While few schools have emphasis in Broadcast Engineering, a degree in Electronic/Electrical Engineering would give the background you need to do broadcasting tasks. That being said, California State University at Long Beach has such a program and is warm and wonderful in the winter compared to Michigan.
NC State University has a good EE program and UNC Charlotte and Clemson University both have good engineering schools as well. Georgia Tech takes you farther from home with an excellent engineering school and Florida State takes you even further south. If you want to stay close to home, I would consider Purdue and Michigan-Ann Arbor or Michigan State. Virginia Tech, Maryland, MIT are other possibilities depending on your math scores and experience so far.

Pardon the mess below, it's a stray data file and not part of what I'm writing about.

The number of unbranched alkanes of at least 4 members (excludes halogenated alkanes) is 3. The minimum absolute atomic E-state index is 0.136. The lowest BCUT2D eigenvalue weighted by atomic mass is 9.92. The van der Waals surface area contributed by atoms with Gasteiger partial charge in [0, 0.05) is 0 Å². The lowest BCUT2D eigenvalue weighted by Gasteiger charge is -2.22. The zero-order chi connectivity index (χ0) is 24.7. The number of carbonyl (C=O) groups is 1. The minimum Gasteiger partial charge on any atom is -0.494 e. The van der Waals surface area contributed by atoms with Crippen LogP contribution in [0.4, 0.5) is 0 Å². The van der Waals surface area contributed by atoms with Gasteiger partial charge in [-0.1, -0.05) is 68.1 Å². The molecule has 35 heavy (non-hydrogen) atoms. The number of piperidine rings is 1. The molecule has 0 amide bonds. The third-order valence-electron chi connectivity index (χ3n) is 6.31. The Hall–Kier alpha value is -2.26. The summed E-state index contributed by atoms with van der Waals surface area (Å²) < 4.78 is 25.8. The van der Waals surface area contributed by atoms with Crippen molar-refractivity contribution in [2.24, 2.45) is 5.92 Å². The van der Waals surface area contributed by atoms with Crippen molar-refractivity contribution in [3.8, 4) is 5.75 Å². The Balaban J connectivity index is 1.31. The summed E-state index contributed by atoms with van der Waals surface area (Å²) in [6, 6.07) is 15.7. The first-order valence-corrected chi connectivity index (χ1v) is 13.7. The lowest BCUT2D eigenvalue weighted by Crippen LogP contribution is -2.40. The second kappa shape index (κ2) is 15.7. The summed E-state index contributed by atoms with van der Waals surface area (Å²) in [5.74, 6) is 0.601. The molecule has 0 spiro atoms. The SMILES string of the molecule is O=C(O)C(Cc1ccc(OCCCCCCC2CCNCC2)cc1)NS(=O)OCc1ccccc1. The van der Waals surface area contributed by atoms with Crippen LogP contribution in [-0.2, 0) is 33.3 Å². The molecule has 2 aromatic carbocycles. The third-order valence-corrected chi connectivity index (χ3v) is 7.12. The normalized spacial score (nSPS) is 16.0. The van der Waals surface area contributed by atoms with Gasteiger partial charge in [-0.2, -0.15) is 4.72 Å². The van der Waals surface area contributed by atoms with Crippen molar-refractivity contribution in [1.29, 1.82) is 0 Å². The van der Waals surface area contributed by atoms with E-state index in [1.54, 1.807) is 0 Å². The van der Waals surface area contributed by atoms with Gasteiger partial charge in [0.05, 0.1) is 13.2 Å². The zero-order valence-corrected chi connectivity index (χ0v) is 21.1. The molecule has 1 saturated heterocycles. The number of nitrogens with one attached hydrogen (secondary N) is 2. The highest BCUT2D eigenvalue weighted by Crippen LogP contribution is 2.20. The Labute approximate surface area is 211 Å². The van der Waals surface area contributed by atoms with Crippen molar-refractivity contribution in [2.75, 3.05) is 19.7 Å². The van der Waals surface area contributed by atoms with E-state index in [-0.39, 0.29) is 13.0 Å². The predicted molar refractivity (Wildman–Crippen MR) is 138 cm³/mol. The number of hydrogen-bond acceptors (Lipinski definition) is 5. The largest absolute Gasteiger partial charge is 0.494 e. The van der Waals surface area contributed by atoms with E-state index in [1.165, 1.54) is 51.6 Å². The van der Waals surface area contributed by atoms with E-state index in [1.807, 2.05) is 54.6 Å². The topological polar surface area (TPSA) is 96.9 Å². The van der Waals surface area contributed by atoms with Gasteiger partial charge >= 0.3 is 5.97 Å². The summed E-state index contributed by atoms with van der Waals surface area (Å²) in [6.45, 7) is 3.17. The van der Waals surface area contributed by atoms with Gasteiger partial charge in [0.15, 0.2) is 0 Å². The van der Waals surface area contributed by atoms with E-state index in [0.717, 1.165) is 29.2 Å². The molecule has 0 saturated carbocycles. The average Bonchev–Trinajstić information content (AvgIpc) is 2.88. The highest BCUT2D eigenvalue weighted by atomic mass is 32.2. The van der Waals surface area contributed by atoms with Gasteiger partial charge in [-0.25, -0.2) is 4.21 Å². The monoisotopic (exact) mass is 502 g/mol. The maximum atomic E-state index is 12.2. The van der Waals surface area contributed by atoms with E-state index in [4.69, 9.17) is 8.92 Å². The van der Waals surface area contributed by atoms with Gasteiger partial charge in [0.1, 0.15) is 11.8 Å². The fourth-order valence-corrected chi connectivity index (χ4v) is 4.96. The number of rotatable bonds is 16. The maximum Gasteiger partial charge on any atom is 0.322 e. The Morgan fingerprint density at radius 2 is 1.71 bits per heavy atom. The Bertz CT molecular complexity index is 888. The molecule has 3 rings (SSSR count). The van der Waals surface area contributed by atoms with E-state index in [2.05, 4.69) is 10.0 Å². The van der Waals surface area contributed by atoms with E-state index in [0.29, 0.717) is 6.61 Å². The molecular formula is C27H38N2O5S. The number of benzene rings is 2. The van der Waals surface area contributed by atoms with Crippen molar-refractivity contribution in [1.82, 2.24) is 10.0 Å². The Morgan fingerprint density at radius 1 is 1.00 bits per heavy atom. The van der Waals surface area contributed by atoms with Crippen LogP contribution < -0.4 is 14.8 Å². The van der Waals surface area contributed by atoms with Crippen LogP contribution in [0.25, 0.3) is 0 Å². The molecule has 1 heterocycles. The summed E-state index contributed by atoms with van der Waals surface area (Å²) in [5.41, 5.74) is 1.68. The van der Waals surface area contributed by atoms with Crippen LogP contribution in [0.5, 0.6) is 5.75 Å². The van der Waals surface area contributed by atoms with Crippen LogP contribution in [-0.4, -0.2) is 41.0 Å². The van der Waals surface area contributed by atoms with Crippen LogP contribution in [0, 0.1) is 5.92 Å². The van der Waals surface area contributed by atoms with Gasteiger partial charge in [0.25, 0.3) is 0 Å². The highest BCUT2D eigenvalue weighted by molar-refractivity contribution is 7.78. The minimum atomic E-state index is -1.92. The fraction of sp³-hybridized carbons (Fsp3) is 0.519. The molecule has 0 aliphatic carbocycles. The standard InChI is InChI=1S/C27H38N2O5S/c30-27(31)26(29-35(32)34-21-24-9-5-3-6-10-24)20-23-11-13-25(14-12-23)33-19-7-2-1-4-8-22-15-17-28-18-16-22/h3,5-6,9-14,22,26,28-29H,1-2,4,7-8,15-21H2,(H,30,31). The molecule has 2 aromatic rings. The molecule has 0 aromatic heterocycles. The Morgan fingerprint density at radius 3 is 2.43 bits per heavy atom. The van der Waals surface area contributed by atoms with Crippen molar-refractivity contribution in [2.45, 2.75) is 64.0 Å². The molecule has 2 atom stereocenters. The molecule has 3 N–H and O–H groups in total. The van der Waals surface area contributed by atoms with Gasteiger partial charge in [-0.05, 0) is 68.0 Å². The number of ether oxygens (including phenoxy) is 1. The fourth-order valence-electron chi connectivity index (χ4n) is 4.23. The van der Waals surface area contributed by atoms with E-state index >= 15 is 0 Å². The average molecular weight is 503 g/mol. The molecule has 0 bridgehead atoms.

An ACC school is always preferable a Big 10 school because they play better basketball. :-) Best of luck.
fire*, smoke*, photoshopCS2
Charlotte Public Television
While a four year degree is useful if you want to be a professional engineer (CPBE) you can become a working broadcast engineer with only a 2 year degree. The Society of Broadcast Engineers (SBE) maintains a list of certified schools. A degree from one of these will usually get you the Certified Broadcast Technologist (CBT) that is very helpful in getting hired.
I must plug my own school here: Napa Valley College (Napa, CA) has an A.S. degree program that has been in operation for 35 years. We have nearly 100% placement rate and usually have to turn employers away as we can't supply enough students. You might also want to visit our student/alumni SMPTE chapter, SMPTE Chapter 11. The alumni directory can give you an idea of the types of employers that have hired our graduates.
Napa Valley College